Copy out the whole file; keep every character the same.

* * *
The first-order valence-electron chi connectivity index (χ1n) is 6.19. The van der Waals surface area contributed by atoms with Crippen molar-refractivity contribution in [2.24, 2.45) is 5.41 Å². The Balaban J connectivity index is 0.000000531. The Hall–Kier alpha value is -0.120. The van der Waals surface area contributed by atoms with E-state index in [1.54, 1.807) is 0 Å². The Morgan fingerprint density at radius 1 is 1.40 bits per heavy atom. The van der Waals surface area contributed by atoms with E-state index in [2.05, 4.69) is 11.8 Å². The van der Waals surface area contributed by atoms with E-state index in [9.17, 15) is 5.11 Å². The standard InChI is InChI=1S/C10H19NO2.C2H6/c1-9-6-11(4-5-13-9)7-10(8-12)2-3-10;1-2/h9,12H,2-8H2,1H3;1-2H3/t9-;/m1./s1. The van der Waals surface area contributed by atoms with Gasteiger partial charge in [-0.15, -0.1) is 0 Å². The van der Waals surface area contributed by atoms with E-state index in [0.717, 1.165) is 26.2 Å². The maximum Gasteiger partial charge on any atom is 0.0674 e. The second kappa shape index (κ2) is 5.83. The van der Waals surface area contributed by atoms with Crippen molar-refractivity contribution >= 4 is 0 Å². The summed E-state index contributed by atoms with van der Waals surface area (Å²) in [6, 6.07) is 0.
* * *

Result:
The first-order valence-electron chi connectivity index (χ1n) is 6.19. The van der Waals surface area contributed by atoms with Crippen molar-refractivity contribution in [2.24, 2.45) is 5.41 Å². The Balaban J connectivity index is 0.000000531. The Hall–Kier alpha value is -0.120. The van der Waals surface area contributed by atoms with E-state index in [1.54, 1.807) is 0 Å². The Morgan fingerprint density at radius 1 is 1.40 bits per heavy atom. The van der Waals surface area contributed by atoms with E-state index in [2.05, 4.69) is 11.8 Å². The van der Waals surface area contributed by atoms with E-state index in [9.17, 15) is 5.11 Å². The standard InChI is InChI=1S/C10H19NO2.C2H6/c1-9-6-11(4-5-13-9)7-10(8-12)2-3-10;1-2/h9,12H,2-8H2,1H3;1-2H3/t9-;/m1./s1. The van der Waals surface area contributed by atoms with Gasteiger partial charge in [-0.15, -0.1) is 0 Å². The van der Waals surface area contributed by atoms with E-state index in [0.717, 1.165) is 26.2 Å². The maximum Gasteiger partial charge on any atom is 0.0674 e. The second kappa shape index (κ2) is 5.83. The van der Waals surface area contributed by atoms with Crippen molar-refractivity contribution >= 4 is 0 Å². The summed E-state index contributed by atoms with van der Waals surface area (Å²) in [6, 6.07) is 0.